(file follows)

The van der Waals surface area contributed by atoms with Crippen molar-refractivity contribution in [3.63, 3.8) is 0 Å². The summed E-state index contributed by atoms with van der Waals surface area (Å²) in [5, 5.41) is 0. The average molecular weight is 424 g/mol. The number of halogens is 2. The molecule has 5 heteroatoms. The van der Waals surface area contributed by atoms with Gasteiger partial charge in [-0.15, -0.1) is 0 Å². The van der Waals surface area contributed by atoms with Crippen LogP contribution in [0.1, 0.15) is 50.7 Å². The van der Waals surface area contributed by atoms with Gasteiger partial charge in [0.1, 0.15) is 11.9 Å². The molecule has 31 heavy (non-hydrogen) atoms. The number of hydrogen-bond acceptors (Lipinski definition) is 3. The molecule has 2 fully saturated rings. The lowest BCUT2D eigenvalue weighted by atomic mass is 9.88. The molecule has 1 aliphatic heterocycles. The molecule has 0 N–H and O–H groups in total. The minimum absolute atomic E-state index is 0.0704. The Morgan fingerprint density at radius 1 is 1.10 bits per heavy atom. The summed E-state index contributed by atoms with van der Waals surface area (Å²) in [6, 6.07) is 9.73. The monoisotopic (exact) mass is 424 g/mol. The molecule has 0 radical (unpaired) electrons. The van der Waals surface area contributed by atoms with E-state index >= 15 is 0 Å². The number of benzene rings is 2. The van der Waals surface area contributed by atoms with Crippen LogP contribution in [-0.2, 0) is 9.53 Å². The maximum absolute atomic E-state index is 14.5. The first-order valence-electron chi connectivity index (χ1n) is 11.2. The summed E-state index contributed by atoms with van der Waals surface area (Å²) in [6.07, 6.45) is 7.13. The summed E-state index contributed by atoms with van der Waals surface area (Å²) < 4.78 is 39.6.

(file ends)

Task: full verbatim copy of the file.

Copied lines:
The van der Waals surface area contributed by atoms with Crippen molar-refractivity contribution in [3.63, 3.8) is 0 Å². The summed E-state index contributed by atoms with van der Waals surface area (Å²) in [5, 5.41) is 0. The average molecular weight is 424 g/mol. The number of halogens is 2. The molecule has 5 heteroatoms. The van der Waals surface area contributed by atoms with Gasteiger partial charge in [-0.15, -0.1) is 0 Å². The van der Waals surface area contributed by atoms with Crippen LogP contribution in [0.1, 0.15) is 50.7 Å². The van der Waals surface area contributed by atoms with Gasteiger partial charge in [0.1, 0.15) is 11.9 Å². The molecule has 31 heavy (non-hydrogen) atoms. The number of hydrogen-bond acceptors (Lipinski definition) is 3. The molecule has 2 fully saturated rings. The lowest BCUT2D eigenvalue weighted by atomic mass is 9.88. The molecule has 1 aliphatic heterocycles. The molecule has 0 N–H and O–H groups in total. The minimum absolute atomic E-state index is 0.0704. The Morgan fingerprint density at radius 1 is 1.10 bits per heavy atom. The summed E-state index contributed by atoms with van der Waals surface area (Å²) in [6, 6.07) is 9.73. The monoisotopic (exact) mass is 424 g/mol. The molecule has 0 radical (unpaired) electrons. The van der Waals surface area contributed by atoms with E-state index >= 15 is 0 Å². The number of benzene rings is 2. The van der Waals surface area contributed by atoms with Crippen LogP contribution in [-0.2, 0) is 9.53 Å². The maximum absolute atomic E-state index is 14.5. The first-order valence-electron chi connectivity index (χ1n) is 11.2. The summed E-state index contributed by atoms with van der Waals surface area (Å²) in [6.07, 6.45) is 7.13. The summed E-state index contributed by atoms with van der Waals surface area (Å²) < 4.78 is 39.6.